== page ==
Long-awaited quarterly figures on the Notifiable Data Breaches (NDB) scheme, published by the Office of the Australian Information Commissioner (OAIC), demonstrated that Australia’s data-breach problem continues unabated, with hundreds of breaches reported over the period and massive volumes of customer records compromised.
The figures highlighted the effect of tighter governance regulations this year – in particular, the NDB and EU GDPR laws that have imposed higher expectations of privacy practice on all sorts of companies in Australia and overseas.
Surging numbers of reported breaches are finally painting a more detailed picture of the real cybersecurity threats that companies face, with ever-increasing visibility expected to continue the trend.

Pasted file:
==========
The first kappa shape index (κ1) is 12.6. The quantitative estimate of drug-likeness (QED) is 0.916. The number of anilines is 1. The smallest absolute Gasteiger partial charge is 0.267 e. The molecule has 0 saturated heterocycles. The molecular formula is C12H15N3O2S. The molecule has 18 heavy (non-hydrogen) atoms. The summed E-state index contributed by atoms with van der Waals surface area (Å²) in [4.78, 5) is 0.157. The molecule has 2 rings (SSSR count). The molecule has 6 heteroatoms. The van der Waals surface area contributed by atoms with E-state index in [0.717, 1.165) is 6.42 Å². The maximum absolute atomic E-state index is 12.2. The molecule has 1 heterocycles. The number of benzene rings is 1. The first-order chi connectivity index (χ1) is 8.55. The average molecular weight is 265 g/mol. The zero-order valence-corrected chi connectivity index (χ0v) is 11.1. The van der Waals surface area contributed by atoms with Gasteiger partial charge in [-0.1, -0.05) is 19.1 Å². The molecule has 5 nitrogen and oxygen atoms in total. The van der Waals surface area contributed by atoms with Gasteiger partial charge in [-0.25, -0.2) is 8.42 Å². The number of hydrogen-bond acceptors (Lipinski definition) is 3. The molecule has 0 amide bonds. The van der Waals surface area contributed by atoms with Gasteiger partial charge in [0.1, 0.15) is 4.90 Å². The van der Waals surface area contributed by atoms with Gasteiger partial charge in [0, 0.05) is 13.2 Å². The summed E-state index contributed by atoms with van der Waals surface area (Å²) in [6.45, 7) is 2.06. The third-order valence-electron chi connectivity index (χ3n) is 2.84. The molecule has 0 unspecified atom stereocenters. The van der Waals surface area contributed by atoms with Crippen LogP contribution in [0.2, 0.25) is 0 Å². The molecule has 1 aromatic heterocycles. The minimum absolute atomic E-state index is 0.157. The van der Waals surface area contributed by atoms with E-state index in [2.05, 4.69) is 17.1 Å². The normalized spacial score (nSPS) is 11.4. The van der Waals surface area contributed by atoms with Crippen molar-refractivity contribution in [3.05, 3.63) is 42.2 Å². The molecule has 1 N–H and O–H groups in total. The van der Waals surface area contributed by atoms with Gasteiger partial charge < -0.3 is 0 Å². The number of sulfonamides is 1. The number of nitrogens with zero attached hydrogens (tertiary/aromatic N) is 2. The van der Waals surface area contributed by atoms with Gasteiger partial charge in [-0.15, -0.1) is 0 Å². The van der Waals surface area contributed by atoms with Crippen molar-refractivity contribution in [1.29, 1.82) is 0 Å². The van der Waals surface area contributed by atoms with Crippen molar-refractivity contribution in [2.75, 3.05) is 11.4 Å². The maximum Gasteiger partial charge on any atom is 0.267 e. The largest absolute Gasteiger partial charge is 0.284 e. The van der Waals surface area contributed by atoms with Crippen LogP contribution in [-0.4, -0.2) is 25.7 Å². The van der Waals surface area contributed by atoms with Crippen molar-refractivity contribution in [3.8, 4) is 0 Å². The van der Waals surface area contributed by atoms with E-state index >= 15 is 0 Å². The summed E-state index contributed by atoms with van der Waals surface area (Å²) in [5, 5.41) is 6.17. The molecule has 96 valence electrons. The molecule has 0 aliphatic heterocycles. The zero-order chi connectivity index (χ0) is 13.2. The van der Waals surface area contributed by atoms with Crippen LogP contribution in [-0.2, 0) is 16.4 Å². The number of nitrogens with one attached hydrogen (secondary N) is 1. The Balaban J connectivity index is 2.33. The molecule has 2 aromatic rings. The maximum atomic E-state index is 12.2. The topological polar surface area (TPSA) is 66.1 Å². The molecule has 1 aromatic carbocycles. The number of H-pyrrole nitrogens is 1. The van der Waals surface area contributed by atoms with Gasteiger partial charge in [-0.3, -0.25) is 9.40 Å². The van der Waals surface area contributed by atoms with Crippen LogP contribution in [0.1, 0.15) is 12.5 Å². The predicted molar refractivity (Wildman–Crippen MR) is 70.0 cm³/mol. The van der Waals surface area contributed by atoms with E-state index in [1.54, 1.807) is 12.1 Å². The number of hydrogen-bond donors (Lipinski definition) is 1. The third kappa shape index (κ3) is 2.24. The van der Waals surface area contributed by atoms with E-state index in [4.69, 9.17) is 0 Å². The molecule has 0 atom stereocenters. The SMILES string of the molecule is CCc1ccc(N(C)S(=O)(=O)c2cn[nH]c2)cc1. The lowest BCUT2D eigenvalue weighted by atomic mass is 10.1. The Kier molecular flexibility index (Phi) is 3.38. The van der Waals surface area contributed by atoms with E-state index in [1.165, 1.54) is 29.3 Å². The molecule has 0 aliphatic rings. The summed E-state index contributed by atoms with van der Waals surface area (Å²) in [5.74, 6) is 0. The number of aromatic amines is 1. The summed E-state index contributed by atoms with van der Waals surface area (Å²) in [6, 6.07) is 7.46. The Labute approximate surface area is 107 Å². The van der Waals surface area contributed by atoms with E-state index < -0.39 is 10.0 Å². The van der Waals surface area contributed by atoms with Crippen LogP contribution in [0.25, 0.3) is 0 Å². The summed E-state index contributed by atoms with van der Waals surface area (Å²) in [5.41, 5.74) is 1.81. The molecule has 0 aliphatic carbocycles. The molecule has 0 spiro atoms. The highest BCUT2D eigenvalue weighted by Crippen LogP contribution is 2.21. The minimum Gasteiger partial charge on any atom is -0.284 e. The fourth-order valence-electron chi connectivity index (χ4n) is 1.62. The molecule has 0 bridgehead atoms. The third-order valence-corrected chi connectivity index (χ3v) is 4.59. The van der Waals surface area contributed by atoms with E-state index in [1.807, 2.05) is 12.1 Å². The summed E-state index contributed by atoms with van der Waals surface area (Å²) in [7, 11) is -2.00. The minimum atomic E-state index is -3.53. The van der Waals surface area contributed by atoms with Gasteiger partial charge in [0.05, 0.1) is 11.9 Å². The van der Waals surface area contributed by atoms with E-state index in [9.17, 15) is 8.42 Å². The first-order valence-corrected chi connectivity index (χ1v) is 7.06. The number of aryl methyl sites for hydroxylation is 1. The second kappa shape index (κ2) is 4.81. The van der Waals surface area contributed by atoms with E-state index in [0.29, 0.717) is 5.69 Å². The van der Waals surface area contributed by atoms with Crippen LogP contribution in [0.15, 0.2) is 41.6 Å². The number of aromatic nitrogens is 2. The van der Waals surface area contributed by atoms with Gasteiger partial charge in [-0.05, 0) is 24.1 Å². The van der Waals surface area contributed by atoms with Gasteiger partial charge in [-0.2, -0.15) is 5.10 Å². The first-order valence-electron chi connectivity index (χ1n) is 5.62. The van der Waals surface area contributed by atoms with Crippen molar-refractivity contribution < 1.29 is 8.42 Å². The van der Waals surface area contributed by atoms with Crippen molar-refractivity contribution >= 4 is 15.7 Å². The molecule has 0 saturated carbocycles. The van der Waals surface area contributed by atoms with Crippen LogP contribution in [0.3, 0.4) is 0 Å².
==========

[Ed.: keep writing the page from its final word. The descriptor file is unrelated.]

An update to Google’s reCaptcha bot-tester promises to hide the authentication process from human website visitors altogether.
Apple had a big product launch, with its T2 chip making sure the MacBook’s microphone can’t be exploited by hackers, while shielding FileVault from Intel CPUs.
Cisco’s Firepower security appliances were being pummelled with exploits against a zero-day vulnerability and the company warned that there is no patch for the problem.
Also on the exploits front, Cisco and Aruba Wi-Fi equipment was being hit with a common Bluetooth chip flaw that opens up a new vulnerability.